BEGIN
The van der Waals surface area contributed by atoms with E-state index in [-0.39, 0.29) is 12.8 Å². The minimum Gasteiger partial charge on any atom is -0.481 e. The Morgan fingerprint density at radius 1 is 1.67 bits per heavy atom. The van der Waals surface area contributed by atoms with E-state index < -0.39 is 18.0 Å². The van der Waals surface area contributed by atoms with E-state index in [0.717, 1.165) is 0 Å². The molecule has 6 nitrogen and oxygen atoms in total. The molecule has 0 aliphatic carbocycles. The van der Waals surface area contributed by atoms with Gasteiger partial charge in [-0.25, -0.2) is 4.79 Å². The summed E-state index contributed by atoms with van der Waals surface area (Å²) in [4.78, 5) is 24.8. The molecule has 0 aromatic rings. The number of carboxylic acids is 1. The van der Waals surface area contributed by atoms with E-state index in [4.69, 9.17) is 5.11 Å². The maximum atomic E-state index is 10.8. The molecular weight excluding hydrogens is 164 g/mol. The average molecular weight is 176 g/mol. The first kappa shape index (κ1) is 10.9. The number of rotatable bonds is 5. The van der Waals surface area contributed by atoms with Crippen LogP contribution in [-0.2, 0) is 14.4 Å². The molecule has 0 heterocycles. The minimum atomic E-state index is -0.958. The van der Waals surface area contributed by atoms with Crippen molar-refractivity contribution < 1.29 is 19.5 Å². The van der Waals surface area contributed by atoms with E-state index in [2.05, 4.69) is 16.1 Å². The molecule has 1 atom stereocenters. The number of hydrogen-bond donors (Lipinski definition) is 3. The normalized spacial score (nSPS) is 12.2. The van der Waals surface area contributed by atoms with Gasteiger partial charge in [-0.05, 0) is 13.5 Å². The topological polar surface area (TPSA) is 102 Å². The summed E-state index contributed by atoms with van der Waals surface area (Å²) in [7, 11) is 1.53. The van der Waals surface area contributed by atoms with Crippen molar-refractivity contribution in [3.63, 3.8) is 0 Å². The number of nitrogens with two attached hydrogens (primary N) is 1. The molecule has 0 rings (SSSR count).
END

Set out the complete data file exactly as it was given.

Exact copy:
The van der Waals surface area contributed by atoms with E-state index in [-0.39, 0.29) is 12.8 Å². The minimum Gasteiger partial charge on any atom is -0.481 e. The Morgan fingerprint density at radius 1 is 1.67 bits per heavy atom. The van der Waals surface area contributed by atoms with E-state index < -0.39 is 18.0 Å². The van der Waals surface area contributed by atoms with E-state index in [0.717, 1.165) is 0 Å². The molecule has 6 nitrogen and oxygen atoms in total. The molecule has 0 aliphatic carbocycles. The van der Waals surface area contributed by atoms with Gasteiger partial charge in [-0.25, -0.2) is 4.79 Å². The summed E-state index contributed by atoms with van der Waals surface area (Å²) in [4.78, 5) is 24.8. The molecule has 0 aromatic rings. The number of carboxylic acids is 1. The van der Waals surface area contributed by atoms with E-state index in [4.69, 9.17) is 5.11 Å². The maximum atomic E-state index is 10.8. The molecular weight excluding hydrogens is 164 g/mol. The average molecular weight is 176 g/mol. The first kappa shape index (κ1) is 10.9. The number of rotatable bonds is 5. The van der Waals surface area contributed by atoms with Crippen LogP contribution in [-0.2, 0) is 14.4 Å². The molecule has 0 heterocycles. The minimum atomic E-state index is -0.958. The van der Waals surface area contributed by atoms with Crippen molar-refractivity contribution < 1.29 is 19.5 Å². The van der Waals surface area contributed by atoms with E-state index in [2.05, 4.69) is 16.1 Å². The molecule has 1 atom stereocenters. The number of hydrogen-bond donors (Lipinski definition) is 3. The normalized spacial score (nSPS) is 12.2. The van der Waals surface area contributed by atoms with Gasteiger partial charge in [-0.05, 0) is 13.5 Å². The topological polar surface area (TPSA) is 102 Å². The summed E-state index contributed by atoms with van der Waals surface area (Å²) in [7, 11) is 1.53. The van der Waals surface area contributed by atoms with Crippen molar-refractivity contribution in [3.63, 3.8) is 0 Å². The number of nitrogens with two attached hydrogens (primary N) is 1. The molecule has 0 rings (SSSR count).